Visiting Central Pennsylvania on a business trip, I stopped in at a favorite restaurant, The Filling Station. Normally I am there for lunch will colleagues, but this visit had me flying solo. I took a stool at the counter, ordered coffee and an omelette. My order arrived promptly and like any good 21st century guy I took a photo of it with my cell phone and posted it to Facebook. While I was doing this, the door opened and the waitress said “Hi Scott, the usual?”
“Yeah, “ Scott replied, an older gentleman wearing a flannel shirt and jeans. He was tall, back straight and fit. “Who owns the Ford Expedition?”
“Are the damn lights still on?” I asked. I was borrowing a car, and suspected the courtesy lights were still on.
“Yeah” Scott replied.
“I’ll take a look, but I think they turn off on their own. It’s a borrowed car, so I am not sure how they work.”
I checked, could not get the lights to shut off and came back inside. Scott sat next to me. He was a regular, and other regulars at the counter chatted with him. I introduced myself after he placed his order.
We exchanged pleasantries, and soon he was telling me about his career at Hershey, how Milton Hershey really seemed to care about the town and listed the community institutions that once were run by the company. Scott exuded pride and love for his community.
We shared stories about St. Louis (he had passed through on several occasions and was impressed with the Gateway Arch.) He shared how he would be having heart surgery in a day or so.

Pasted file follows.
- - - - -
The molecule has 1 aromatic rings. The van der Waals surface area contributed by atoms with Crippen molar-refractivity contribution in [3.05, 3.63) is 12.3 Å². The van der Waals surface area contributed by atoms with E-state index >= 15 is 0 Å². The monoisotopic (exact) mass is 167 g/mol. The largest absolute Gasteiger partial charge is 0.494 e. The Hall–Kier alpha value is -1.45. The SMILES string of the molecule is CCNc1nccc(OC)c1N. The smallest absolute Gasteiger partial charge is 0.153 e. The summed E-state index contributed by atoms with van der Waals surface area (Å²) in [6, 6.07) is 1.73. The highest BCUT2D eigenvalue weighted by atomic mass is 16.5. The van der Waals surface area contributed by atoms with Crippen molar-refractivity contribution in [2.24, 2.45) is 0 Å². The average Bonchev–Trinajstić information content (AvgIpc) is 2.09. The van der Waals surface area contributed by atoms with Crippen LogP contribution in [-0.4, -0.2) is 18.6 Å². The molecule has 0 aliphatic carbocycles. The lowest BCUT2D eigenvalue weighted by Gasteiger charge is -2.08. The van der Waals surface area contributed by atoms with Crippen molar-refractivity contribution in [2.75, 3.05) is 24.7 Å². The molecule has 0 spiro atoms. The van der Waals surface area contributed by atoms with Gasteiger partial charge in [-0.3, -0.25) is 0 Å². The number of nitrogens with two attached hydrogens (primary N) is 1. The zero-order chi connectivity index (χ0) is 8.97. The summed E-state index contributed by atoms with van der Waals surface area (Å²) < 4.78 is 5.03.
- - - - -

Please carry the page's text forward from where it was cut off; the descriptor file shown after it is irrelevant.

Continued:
Up the counter another older gentleman noted how his kids had been in a serious accident. Later he stood up and walked over between Scott and I and shared his frustrations with finding parts for a troublesome toilet. It was a vintage unit manufactured by Procter and Gamble. I asked if the tank looked like a box of Tide.
I often joke that women can meet, and within minutes they are like sisters. By contrast, men are thought of as distant and uninterested in relationships. Bacon, cars, sex – this is what is our world.
Admittedly, we were all of an age where we have had time to develop such social skills, but the comfort we all felt in talking about things that we love, things that frustrate us, things we fear belie this stereotype.
At 46, I was the youngest at the counter. These were all men who could be my father or my uncle. All from the heartland of Pennsylvania. None were weepy or emotive. We spoke of things meaningful and trivial. I think I was the only “professional” everyone else had a real job or retired from one. Though a stranger, I was quickly welcomed into the circle.
Common culture defines men as coarse, childish, simplistic, out of touch with anything but our base appetites. We are not.